There's also the problem of capturing trial-specific data that is not typically recorded in patients' charts or electronic health systems. This means, to stay compliant with regulations, investigators often must create a second "source," an alternative record-keeping system in addition to their EMR system.
The duplication of tasks, generation of paper, and associated costs and inefficiencies will only grow as clinics and hospitals adopt electronic data sources. This increasing burden is worrisome; if not controlled, it could compromise the quality of execution for both clinical trials and patient care. Small wonder that for many professionals, today's transitional environment feels like a step backward.
In many ways, the core challenge of integrating EHRs and clinical research—creating an EHR/CR system—is that of creating an electronic source record, or eSource, that fulfills the needs of caregivers and researchers while staying within regulatory requirements. Many regulations governing the use of source data (see "eSource: Rules & Regs"). However, these regulations fail to qualify EMRs and EHRs as eSource. If clinical trial investigators want to use EHRs as eSource for clinical trials, they need to tackle a number of issues.
eSource: Rules and Regs
Point-of-care data-collection processes Healthcare is under tremendous time and cost pressure. And while EHRs document and facilitate the management of individual patient care delivery, it may still be inefficient and costly for hospitals or physicians' offices to carry out the meticulous documentation processes that are common in the pharmaceutical industry.
If data in EMR/EHR systems are used as eSource for clinical trials, investigators will have to apply authority checks (as expected under 21 CFR Part 11) to ensure that only authorized persons can access the system, and an electronic audit trail will be required.
This will likely clash with common practices in small physicians' offices, such as using generic user names or sharing passwords with multiple staff. It will also force many companies to modify EMR/EHR products to include audit-trail capabilities compliant with clinical research. Many have speculated that, without appropriate encouragement and incentive, enforcement of requirements like audit trails may slow doctors' adoption of health records.
Source data are far from perfect Depending on the circumstances of healthcare delivery, the quality of the records may suffer. In emergency situations, for example, ambulance and emergency room staff will always focus more on rapid intervention than accurate record keeping.
Further complicating the picture, a variety of staff—physicians, nurses, phlebotomists, etc.—play a role in recording patient information. That data is then subject to the professional judgment of the physician responsible for writing the discharge summary.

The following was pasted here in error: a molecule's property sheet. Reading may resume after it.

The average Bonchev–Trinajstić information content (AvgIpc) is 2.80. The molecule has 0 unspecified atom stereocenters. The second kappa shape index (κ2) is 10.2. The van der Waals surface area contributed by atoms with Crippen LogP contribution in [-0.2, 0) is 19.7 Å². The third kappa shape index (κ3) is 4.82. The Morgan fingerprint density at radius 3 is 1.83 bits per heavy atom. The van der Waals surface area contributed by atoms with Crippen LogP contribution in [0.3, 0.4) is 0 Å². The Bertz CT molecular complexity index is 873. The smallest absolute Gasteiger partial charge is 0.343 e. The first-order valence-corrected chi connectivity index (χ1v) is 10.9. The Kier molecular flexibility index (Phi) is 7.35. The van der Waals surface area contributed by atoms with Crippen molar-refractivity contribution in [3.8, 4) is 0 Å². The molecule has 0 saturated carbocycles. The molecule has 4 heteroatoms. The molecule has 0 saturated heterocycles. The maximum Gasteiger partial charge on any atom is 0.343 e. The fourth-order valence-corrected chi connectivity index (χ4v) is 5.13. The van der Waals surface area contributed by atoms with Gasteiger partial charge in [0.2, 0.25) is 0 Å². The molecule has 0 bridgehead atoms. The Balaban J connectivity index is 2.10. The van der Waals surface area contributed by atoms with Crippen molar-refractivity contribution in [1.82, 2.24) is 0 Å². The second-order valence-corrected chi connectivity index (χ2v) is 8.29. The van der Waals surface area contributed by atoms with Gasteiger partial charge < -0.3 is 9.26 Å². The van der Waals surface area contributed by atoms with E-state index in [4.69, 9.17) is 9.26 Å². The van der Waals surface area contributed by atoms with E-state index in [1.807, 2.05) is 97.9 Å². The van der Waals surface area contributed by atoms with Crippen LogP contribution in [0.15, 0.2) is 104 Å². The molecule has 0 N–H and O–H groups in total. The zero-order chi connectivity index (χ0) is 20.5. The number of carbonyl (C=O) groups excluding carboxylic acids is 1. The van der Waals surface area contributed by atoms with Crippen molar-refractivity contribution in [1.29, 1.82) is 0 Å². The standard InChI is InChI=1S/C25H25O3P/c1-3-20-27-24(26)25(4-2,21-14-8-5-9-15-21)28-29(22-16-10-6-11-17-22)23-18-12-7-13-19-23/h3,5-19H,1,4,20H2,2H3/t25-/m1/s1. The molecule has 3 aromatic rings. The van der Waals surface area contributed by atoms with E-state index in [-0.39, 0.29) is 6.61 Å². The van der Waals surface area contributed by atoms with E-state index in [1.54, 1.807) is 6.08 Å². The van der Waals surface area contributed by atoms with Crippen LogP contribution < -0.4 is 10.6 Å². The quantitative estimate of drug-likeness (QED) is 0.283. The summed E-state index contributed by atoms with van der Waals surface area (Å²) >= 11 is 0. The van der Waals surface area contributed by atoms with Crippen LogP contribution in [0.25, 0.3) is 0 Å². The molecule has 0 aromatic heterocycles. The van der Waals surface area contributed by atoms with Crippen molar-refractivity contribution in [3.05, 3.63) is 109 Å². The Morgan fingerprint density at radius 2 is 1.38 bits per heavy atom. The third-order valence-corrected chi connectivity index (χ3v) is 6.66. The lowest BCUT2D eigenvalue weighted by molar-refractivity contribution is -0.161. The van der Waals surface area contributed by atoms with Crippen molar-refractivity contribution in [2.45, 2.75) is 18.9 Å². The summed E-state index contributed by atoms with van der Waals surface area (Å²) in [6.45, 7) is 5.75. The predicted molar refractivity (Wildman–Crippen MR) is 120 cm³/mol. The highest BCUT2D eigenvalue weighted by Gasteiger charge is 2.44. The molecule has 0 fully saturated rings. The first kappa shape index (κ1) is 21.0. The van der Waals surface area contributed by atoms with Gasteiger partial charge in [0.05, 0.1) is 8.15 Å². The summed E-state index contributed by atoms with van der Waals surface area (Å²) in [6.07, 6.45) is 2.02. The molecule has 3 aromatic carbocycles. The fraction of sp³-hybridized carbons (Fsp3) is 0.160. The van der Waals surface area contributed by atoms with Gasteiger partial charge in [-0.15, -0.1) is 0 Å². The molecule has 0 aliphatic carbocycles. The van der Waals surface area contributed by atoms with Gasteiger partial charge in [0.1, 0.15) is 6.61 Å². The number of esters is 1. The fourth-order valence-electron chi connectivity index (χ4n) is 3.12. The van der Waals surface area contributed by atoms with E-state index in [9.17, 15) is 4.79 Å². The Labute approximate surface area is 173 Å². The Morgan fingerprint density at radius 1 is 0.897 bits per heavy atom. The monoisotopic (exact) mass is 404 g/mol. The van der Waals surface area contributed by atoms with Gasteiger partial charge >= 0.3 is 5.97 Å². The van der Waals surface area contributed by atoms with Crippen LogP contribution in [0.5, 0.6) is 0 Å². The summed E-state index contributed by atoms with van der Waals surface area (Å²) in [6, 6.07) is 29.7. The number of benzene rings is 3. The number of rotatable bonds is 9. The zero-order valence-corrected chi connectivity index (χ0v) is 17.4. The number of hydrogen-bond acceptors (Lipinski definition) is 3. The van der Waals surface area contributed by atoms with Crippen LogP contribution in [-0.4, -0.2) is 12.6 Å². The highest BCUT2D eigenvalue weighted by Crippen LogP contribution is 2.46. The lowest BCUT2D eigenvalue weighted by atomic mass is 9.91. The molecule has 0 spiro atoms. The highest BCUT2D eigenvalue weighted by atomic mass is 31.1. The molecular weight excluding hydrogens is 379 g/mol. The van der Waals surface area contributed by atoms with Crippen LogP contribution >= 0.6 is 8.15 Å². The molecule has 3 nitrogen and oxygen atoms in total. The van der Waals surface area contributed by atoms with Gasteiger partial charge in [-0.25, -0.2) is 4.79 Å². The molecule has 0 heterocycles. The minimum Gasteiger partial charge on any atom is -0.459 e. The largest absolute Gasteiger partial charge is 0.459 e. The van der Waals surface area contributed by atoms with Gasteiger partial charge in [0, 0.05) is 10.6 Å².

But the question of source data must still be tackled: Should the notes from each of the consecutive caregivers be considered source data or just the summary from the overseeing physician? FDA's Division of Scientific Investigation (DSI) representatives acknowledged this ambiguity when they met with the PhRMA EDC/eSource Taskforce in January 2006. They noted that the regulations do not equate source data with initial data; instead, the discharge summary is considered the source data.
The traditional piecemeal record-keeping approach is notoriously flawed and leads to a great number of treatment errors. In fact, the improvement of this situation—and easy accessibility to the information—is one of the reasons for the introduction of the EMR and EHR systems. But without process and control changes similar to clinical research controls, the goal of improving the accuracy of healthcare information may remain an elusive one.
Control of data is difficult to achieve In clinical research, source data are transcribed onto the required paper case report forms (CRFs) or into the EDC system. It is the physician's responsibility to prepare and maintain the source data, and the sponsor's responsibility to ensure the reported trial data are accurate, complete, and verifiable from source documents. To ensure the accuracy of this process, sponsors usually carry out a process called source data verification, in which CRF records are manually compared to the corresponding source data.
But who retains physical control over data, whether on paper or electronic? FDA defined its current position in its February 2006 Draft Guidance on Patient Recorded Outcomes. This guidance states that sponsors must not have exclusive control of the source document, there must be more than one database, and investigators must be accountable for the accuracy of the data.
The issue at hand, however, is that current EDC systems are often hosted by sponsors or third parties over the Internet. If such EDC systems develop into or integrate with EMR/EHR systems, this model would no longer be viable, as it would make the sponsor the sole custodian of the dataset.